Librarian Revs Up Young Readers
Book `battles' and other programs make this library more than just a place to do homework. INTERVIEW
| MARSHFIELD, MASS.
FORTY to 60 kids were expected, and 122 clamored to get in. An animated line of eager children and their parents stretched in front of the library doors one recent Friday evening. The library? On a Friday night?
It was ``Battle of the Books'' night at the Ventress Memorial Library here.
Children's librarian Ann Hayden takes the unexpected arrival of so many in stride. This kind of turnout is not unusual for the programs she has energetically initiated during her 20 years in the community. ``It has been a very good program, because kids who haven't been able to read are reading so they can play the game,'' says Ms. Hayden.
Battle of the Books is part of a series of activities planned for the children of Marshfield by Hayden and the library staff, launched in conjunction with the Library of Congress's announcement that 1989 is the Year of the Young Reader.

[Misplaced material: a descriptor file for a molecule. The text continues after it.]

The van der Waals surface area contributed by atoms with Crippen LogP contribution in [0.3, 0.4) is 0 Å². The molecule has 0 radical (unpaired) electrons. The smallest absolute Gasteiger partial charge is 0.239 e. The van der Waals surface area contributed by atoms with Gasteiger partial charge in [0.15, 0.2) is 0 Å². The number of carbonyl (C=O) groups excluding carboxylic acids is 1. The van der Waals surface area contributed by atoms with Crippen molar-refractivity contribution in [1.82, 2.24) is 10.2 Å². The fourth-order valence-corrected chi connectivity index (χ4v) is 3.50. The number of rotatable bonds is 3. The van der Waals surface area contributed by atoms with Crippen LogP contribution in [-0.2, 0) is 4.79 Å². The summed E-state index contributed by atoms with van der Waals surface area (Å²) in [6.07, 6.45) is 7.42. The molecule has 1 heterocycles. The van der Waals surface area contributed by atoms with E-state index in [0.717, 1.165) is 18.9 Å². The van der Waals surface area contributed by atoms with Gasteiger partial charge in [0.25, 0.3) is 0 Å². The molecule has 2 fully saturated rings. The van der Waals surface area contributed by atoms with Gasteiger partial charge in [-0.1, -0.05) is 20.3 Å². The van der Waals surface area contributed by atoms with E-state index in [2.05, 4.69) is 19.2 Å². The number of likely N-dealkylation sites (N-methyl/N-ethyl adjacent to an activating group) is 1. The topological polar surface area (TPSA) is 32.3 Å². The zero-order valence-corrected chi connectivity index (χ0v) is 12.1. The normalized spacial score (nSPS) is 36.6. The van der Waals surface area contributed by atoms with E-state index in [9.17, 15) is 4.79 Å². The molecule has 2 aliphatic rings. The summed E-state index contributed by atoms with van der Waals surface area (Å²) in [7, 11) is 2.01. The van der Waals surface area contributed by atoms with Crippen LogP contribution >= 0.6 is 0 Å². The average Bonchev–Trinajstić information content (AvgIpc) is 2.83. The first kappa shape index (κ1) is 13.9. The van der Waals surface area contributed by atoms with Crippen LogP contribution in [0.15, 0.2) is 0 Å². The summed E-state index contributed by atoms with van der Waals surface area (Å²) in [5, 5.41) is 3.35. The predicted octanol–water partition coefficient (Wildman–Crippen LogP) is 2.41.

``Actually, we had already planned a grant before the Library of Congress announced its program,'' Hayden admits. ``I had sensed an upsurge in an interest in reading both by parents and children.'' The Year of the Young Reader coincided nicely.
Several of these programs are targeted specifically for the more than 2,000 elementary school-aged kids in Marshfield. ``It's very easy for all children's librarians today to do programs for preschoolers ... it's a sure success. Programs [that will interest] elementary-age children are more difficult to do,'' says Hayden. The library has a preschool story hour four days a week, expanded this year by demand.
For a books battle, the library supplies schools with paperbacks from which staff and teachers prepare questions. Panels of students try to answer them.
Usually, the battles are held at the local schools, but this night the children were invited to the library. ``We mixed the schools in the panels to avoid competition between schools,'' Hayden says.
Contestants, including selected team captains, sit at two tables of 10 each. A questioner, in this case Hayden, quizzes Table One. Table Two gets a chance if the first panel does not answer correctly. Suspense is heightened by the presence of a timer and tally keeper. Points are given for the correct book title and additional points if they know the author. (Sample question from ``battle'' text ``Name that Book'': Jack, Kack, Lack, Mack, Nack, Oack, Pack, and Quack are characters in this story set in Boston. See end of this article for the answer.)